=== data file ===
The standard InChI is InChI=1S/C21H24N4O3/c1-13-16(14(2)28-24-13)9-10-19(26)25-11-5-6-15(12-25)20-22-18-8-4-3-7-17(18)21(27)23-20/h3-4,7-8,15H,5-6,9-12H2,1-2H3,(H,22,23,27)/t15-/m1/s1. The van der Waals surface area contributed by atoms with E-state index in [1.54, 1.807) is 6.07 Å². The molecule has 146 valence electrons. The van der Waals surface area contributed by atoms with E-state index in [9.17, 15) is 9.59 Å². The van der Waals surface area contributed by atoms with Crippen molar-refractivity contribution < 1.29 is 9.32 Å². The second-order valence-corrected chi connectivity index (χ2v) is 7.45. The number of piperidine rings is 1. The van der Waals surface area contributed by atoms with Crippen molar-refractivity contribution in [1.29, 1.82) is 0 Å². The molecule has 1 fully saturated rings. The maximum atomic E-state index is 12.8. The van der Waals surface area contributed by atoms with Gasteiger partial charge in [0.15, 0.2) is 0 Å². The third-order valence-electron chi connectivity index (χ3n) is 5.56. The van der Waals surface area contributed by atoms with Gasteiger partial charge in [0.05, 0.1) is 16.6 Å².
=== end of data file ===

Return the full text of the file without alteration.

The standard InChI is InChI=1S/C21H24N4O3/c1-13-16(14(2)28-24-13)9-10-19(26)25-11-5-6-15(12-25)20-22-18-8-4-3-7-17(18)21(27)23-20/h3-4,7-8,15H,5-6,9-12H2,1-2H3,(H,22,23,27)/t15-/m1/s1. The van der Waals surface area contributed by atoms with E-state index in [1.54, 1.807) is 6.07 Å². The molecule has 146 valence electrons. The van der Waals surface area contributed by atoms with E-state index in [9.17, 15) is 9.59 Å². The van der Waals surface area contributed by atoms with Crippen molar-refractivity contribution < 1.29 is 9.32 Å². The second-order valence-corrected chi connectivity index (χ2v) is 7.45. The number of piperidine rings is 1. The van der Waals surface area contributed by atoms with Crippen molar-refractivity contribution in [1.29, 1.82) is 0 Å². The molecule has 1 fully saturated rings. The maximum atomic E-state index is 12.8. The van der Waals surface area contributed by atoms with Gasteiger partial charge in [0.15, 0.2) is 0 Å². The third-order valence-electron chi connectivity index (χ3n) is 5.56. The van der Waals surface area contributed by atoms with Gasteiger partial charge in [0.05, 0.1) is 16.6 Å².